Today, thanks to an initiative organized by The Boston Globe, hundreds of news organizations are publishing what likely is a first-of-its-kind “coordinated editorial” calling on Americans to protect the “free” press.
If you read only one, read The Boston Globe’s, and if you’re not already a subscriber, you will notice something ironic when you click this link. The free press does not come for free.
“This is your last free article,” reads a statement at the bottom of the page. “Get unlimited access for only 99 cents per week.”
When our founders created our Bill of Rights, they made the First Amendment first, because they understood how important the free press is for a functioning democracy. They did not say how to pay for it.
That’s where you come in.
If you’re reading this, you’re likely part of the media economy that keeps the press “free,” even if it means you have to pay for it personally by subscribing to it. If you’re an advertiser or an agency who spends money advertising or sponsoring “native” content, you can do your part by using your budgets to help keep the press free.
Not just because it’s good business, but because it will help keep American democracy in business.
Call it “corporate social responsibility.” Call it “goodwill.” Heck, call it philanthropy if you want, but to the extent that you can make decisions with your marketing budgets that help underwrite journalism, there is no more important time to do that than now.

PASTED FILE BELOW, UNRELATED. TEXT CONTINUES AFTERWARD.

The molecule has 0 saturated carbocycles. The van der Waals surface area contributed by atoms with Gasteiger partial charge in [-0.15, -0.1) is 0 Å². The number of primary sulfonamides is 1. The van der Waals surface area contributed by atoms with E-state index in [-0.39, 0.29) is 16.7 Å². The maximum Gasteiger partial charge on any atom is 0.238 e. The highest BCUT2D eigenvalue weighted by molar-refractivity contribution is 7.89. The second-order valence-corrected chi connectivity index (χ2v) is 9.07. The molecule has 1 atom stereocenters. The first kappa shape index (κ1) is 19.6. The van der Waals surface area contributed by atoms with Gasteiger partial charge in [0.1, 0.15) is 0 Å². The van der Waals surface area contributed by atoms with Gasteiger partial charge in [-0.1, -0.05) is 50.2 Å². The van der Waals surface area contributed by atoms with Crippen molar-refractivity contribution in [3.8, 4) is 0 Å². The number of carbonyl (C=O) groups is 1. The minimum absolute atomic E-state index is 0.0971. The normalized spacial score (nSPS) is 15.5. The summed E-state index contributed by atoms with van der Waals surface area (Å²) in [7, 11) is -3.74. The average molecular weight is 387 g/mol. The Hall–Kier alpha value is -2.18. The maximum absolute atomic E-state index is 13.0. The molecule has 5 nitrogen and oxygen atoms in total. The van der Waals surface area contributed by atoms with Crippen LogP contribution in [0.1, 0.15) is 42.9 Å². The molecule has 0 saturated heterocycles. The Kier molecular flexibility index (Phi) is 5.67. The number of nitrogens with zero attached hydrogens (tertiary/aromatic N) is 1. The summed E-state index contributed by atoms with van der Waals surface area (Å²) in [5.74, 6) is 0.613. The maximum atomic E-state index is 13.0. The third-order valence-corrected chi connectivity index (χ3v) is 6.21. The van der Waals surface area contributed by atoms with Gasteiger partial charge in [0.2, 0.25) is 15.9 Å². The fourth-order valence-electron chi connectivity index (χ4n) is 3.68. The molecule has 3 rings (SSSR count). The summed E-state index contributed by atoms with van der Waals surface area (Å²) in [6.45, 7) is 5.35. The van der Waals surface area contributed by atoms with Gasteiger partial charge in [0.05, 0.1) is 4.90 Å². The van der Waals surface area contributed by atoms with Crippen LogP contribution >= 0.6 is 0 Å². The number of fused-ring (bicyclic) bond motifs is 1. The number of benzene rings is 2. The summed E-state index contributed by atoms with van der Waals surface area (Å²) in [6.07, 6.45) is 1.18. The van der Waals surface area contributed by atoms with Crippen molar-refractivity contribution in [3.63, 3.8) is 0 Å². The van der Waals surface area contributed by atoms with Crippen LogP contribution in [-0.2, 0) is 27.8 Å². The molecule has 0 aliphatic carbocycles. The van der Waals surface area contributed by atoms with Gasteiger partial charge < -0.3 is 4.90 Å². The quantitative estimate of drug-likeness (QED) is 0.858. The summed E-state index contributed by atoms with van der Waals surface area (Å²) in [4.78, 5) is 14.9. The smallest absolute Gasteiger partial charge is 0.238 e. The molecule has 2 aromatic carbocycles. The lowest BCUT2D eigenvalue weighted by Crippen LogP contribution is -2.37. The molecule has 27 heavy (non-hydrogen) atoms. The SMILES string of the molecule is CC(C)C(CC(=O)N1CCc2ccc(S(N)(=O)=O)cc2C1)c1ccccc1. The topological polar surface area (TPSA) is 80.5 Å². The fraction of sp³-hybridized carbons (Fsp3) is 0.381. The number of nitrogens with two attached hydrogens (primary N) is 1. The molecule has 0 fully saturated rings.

Yes, the press is under attack from an administration trying to label it as “the enemy of the people,” slandering it as “fake news” and trying to marginalize the role journalism plays in keeping us informed — in order to keep our government honest. But the truth is that the news media has been under an economic attack long before this Presidency.
As a trade publication that covers the economics of media, we have had a unique front-row seat reporting on an industrial revolution, because the industry being revolutionized is the one we happen to work in.
It’s no secret that the economics of “digital transformation” have decimated news organizations by converting “analog dollars into digital dimes.” It has eroded business models that depended on analog gatekeepers -- printing presses, newsstands and circulation departments. They have been replaced by digital ones that effectively diluted the economic value of news media the second they “print” their news.
For the past several years, MediaPost has collaborated with the Wharton School of the University of Pennsylvania and media journalist Bob Garfield on a series of projects to study and to discuss how the shifting economics of media are impacting publishers, especially journalists.
Ironically, much of those discussions, especially our annual Media Future Summit, have been 100% off-the-record, and even MediaPost’s editorial staff have been forbidden from covering it specifically. But we can tell you it has explored every conceivable business model for sustaining the future of journalism -- everything from traditional ones like “advertising” and “circulation” to newer ones, such as “native,” “commerce,” and even news publishers selling their subscribers’ data.
So far, there has been no magic bullet, no single model that has emerged to sustain the economics of pure-play journalism other than people feeling they should pay for it. However you do it, and whatever you call it -- altruism, philanthropy, good business, ROI -- figure out a way to do so, because without a free press, it will be difficult for us to remain a free society.
As industry guru Shelly Palmer once quipped while emceeing a MediaPost conference: “I pay, you pay, or somebody else pays. But somebody has to pay for media.”